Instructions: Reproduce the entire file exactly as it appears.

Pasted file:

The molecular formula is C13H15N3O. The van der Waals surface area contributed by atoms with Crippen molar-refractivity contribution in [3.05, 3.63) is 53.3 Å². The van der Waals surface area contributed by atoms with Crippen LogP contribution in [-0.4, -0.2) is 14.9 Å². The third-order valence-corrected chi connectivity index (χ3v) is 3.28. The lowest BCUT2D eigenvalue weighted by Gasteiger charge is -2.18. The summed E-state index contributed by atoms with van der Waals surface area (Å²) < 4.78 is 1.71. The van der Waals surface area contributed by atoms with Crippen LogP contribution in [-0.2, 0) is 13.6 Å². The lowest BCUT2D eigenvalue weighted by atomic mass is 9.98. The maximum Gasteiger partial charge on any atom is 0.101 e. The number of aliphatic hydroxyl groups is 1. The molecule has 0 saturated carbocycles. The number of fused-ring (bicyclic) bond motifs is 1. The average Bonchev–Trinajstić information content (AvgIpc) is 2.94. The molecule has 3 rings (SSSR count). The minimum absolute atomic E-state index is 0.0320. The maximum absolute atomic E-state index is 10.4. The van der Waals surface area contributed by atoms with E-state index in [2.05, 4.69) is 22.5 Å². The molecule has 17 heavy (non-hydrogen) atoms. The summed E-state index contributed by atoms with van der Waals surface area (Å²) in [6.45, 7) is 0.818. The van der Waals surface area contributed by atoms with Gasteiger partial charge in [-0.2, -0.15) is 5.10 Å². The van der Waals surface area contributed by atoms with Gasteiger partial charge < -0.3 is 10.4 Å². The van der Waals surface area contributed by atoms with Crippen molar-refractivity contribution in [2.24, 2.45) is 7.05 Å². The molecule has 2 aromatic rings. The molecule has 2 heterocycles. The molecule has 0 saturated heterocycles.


The molecular formula is C13H15N3O. The van der Waals surface area contributed by atoms with Crippen molar-refractivity contribution in [3.05, 3.63) is 53.3 Å². The van der Waals surface area contributed by atoms with Crippen LogP contribution in [-0.4, -0.2) is 14.9 Å². The third-order valence-corrected chi connectivity index (χ3v) is 3.28. The lowest BCUT2D eigenvalue weighted by Gasteiger charge is -2.18. The summed E-state index contributed by atoms with van der Waals surface area (Å²) < 4.78 is 1.71. The van der Waals surface area contributed by atoms with Crippen LogP contribution in [-0.2, 0) is 13.6 Å². The lowest BCUT2D eigenvalue weighted by atomic mass is 9.98. The maximum Gasteiger partial charge on any atom is 0.101 e. The number of aliphatic hydroxyl groups is 1. The molecule has 0 saturated carbocycles. The number of fused-ring (bicyclic) bond motifs is 1. The average Bonchev–Trinajstić information content (AvgIpc) is 2.94. The molecule has 3 rings (SSSR count). The minimum absolute atomic E-state index is 0.0320. The maximum absolute atomic E-state index is 10.4. The van der Waals surface area contributed by atoms with E-state index in [2.05, 4.69) is 22.5 Å². The molecule has 17 heavy (non-hydrogen) atoms. The summed E-state index contributed by atoms with van der Waals surface area (Å²) in [6.45, 7) is 0.818. The van der Waals surface area contributed by atoms with Gasteiger partial charge in [-0.2, -0.15) is 5.10 Å². The van der Waals surface area contributed by atoms with Gasteiger partial charge < -0.3 is 10.4 Å². The van der Waals surface area contributed by atoms with Crippen molar-refractivity contribution in [2.24, 2.45) is 7.05 Å². The molecule has 2 aromatic rings. The molecule has 2 heterocycles. The molecule has 0 saturated heterocycles.